I have dog that has dachshund and is mixed with another breed, unsure what breed though. He’s somewhere around 20inches tall at shoulder. And weighs around 30-40 pounds. He’s tan mostly with whitish tan on his muzzle. He’s a short hair. Kind of a pinhead with a big sausage body. Any idea what mix? He’s also very sweet and cuddly. He is fairly noisy. He’s not the most sociable with other dogs or people but can learn.
Any dog, no matter how nice, can develop obnoxious levels of barking, digging, food stealing and other undesirable behaviors if he is bored, untrained or unsupervised. And any dog can be a trial to live with during adolescence. In the case of the Beagle, the “teen” years can start at six months and continue until the dog is about three years old and sometimes throughout life. Some Beagles just never lose that fun-loving, happy-go-lucky puppy nature. While it makes them entertaining to live with, it also means that they need more supervision than the average adult dog. Fair warning!
From medieval times, beagle was used as a generic description for the smaller hounds, though these dogs differed considerably from the modern breed. Miniature breeds of beagle-type dogs were known from the times of Edward II and Henry VII, who both had packs of Glove Beagles, so named since they were small enough to fit on a glove, and Queen Elizabeth I kept a breed known as a Pocket Beagle, which stood 8 to 9 inches (20 to 23 cm) at the shoulder. Small enough to fit in a "pocket" or saddlebag, they rode along on the hunt. The larger hounds would run the prey to ground, then the hunters would release the small dogs to continue the chase through underbrush. Elizabeth I referred to the dogs as her singing beagles and often entertained guests at her royal table by letting her Pocket Beagles cavort amid their plates and cups. 19th-century sources refer to these breeds interchangeably and it is possible that the two names refer to the same small variety. In George Jesse's Researches into the History of the British Dog from 1866, the early 17th-century poet and writer Gervase Markham is quoted referring to the beagle as small enough to sit on a man's hand and to the:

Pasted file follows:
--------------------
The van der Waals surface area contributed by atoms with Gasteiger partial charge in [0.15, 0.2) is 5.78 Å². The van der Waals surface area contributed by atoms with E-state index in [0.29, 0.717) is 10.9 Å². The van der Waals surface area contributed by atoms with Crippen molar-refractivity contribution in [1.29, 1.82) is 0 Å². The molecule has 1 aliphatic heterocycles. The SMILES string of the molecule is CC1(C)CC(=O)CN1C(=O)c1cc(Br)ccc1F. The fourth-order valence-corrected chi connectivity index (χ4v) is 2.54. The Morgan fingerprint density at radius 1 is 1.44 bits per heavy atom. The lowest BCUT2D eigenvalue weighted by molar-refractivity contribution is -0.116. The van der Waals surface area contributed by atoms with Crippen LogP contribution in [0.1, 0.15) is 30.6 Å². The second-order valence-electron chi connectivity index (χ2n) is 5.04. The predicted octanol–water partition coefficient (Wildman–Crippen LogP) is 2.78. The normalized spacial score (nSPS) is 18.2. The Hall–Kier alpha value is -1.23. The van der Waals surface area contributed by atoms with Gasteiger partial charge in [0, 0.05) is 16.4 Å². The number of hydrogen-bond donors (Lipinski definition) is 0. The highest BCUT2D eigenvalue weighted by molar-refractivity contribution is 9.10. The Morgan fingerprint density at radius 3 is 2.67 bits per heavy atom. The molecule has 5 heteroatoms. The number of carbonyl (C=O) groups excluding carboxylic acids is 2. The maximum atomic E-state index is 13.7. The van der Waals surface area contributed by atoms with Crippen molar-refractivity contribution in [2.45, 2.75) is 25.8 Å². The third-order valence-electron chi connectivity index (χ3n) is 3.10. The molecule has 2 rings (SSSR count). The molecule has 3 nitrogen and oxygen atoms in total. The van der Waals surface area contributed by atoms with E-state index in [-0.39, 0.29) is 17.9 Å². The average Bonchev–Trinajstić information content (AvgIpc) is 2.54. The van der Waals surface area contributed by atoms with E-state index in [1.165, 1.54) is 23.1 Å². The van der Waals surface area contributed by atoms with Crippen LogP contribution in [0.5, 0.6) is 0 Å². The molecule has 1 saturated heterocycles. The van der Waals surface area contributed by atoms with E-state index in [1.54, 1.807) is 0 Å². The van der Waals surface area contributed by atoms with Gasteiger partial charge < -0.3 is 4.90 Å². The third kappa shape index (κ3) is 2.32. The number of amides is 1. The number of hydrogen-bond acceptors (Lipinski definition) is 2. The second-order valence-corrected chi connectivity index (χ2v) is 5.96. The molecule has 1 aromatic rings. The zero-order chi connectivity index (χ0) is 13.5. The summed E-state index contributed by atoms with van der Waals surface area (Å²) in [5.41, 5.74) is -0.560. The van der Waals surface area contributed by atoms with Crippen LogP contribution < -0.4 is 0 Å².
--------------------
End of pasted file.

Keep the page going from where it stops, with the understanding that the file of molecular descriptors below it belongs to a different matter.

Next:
Apple head Chihuahuas can have moleras, or a soft spot in their skulls, and they are the only breed of dog to be born with an incomplete skull. This is not a defect; it is a normal adaptation facilitating the passage through the birth canal and growth and development of the domed type of forehead. The molera is predominant in the apple heads and is present in nearly all Chihuahua puppies. The molera fills in with age, but great care needs to be taken during the first six months until the skull is fully formed. Some moleras do not close completely and require extra care to prevent injury.
Their long floppy ears can mean that the inner ear does not receive a substantial air flow or that moist air becomes trapped, and this can lead to ear infections. Beagles may also be affected by a range of eye problems; two common ophthalmic conditions in beagles are glaucoma and corneal dystrophy. "Cherry eye", a prolapse of the gland of the third eyelid, and distichiasis, a condition in which eyelashes grow into the eye causing irritation, sometimes exist; both these conditions can be corrected with surgery. They can suffer from several types of retinal atrophy. Failure of the nasolacrimal drainage system can cause dry eye or leakage of tears onto the face.
The Terrier Maltese mix is an affectionate dog that loves people and they love it back. This hybrid has a winning personality but can also be bullheaded. Someone with experience with small breeds is ideal but a Morkie can actually be good even with first-time dog owners. They are good companions for singles, seniors, and families with older children.
Distichiasis: This condition occurs when an additional row of eyelashes (known as distichia) grow on the oil gland in the dog's eye and protrude along the edge of the eyelid. This irritates the eye, and you may notice your Aussie squinting or rubbing his eye(s). Distichiasis is treated surgically by freezing the excess eyelashes with liquid nitrogen and then remove them. This type of surgery is called cryoepilation and is done under general anesthesia.
As for eating, well, Beagles will try to eat anything. They are professional food thieves, and they will eat anything that even looks like it might be food, including things that you wouldn’t imagine would interest them. If nothing else, living with a Beagle will teach you, your spouse and your kids not to leave food of any kind within a Beagle’s nose range.